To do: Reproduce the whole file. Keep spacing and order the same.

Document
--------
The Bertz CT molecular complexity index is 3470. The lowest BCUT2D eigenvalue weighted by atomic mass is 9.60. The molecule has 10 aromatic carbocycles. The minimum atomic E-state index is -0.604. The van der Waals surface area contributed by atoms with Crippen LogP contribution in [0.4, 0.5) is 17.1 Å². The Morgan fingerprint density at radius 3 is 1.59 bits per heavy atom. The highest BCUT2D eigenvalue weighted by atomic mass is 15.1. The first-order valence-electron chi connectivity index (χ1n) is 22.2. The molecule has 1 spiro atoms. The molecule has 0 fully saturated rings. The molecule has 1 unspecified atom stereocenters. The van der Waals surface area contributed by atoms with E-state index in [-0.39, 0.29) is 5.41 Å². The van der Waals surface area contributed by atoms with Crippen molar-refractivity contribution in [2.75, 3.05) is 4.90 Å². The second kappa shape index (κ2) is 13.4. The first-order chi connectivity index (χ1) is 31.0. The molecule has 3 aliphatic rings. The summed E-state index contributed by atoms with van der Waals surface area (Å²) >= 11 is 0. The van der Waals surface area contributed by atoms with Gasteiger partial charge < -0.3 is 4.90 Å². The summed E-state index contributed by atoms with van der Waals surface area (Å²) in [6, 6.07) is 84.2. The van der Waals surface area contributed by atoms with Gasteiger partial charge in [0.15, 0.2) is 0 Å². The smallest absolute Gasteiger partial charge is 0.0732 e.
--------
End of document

The Bertz CT molecular complexity index is 3470. The lowest BCUT2D eigenvalue weighted by atomic mass is 9.60. The molecule has 10 aromatic carbocycles. The minimum atomic E-state index is -0.604. The van der Waals surface area contributed by atoms with Crippen LogP contribution in [0.4, 0.5) is 17.1 Å². The Morgan fingerprint density at radius 3 is 1.59 bits per heavy atom. The highest BCUT2D eigenvalue weighted by atomic mass is 15.1. The first-order valence-electron chi connectivity index (χ1n) is 22.2. The molecule has 1 spiro atoms. The molecule has 0 fully saturated rings. The molecule has 1 unspecified atom stereocenters. The van der Waals surface area contributed by atoms with E-state index in [-0.39, 0.29) is 5.41 Å². The van der Waals surface area contributed by atoms with Crippen molar-refractivity contribution in [2.75, 3.05) is 4.90 Å². The second kappa shape index (κ2) is 13.4. The first-order chi connectivity index (χ1) is 31.0. The molecule has 3 aliphatic rings. The summed E-state index contributed by atoms with van der Waals surface area (Å²) >= 11 is 0. The van der Waals surface area contributed by atoms with Gasteiger partial charge < -0.3 is 4.90 Å². The summed E-state index contributed by atoms with van der Waals surface area (Å²) in [6, 6.07) is 84.2. The van der Waals surface area contributed by atoms with Gasteiger partial charge in [0.15, 0.2) is 0 Å². The smallest absolute Gasteiger partial charge is 0.0732 e.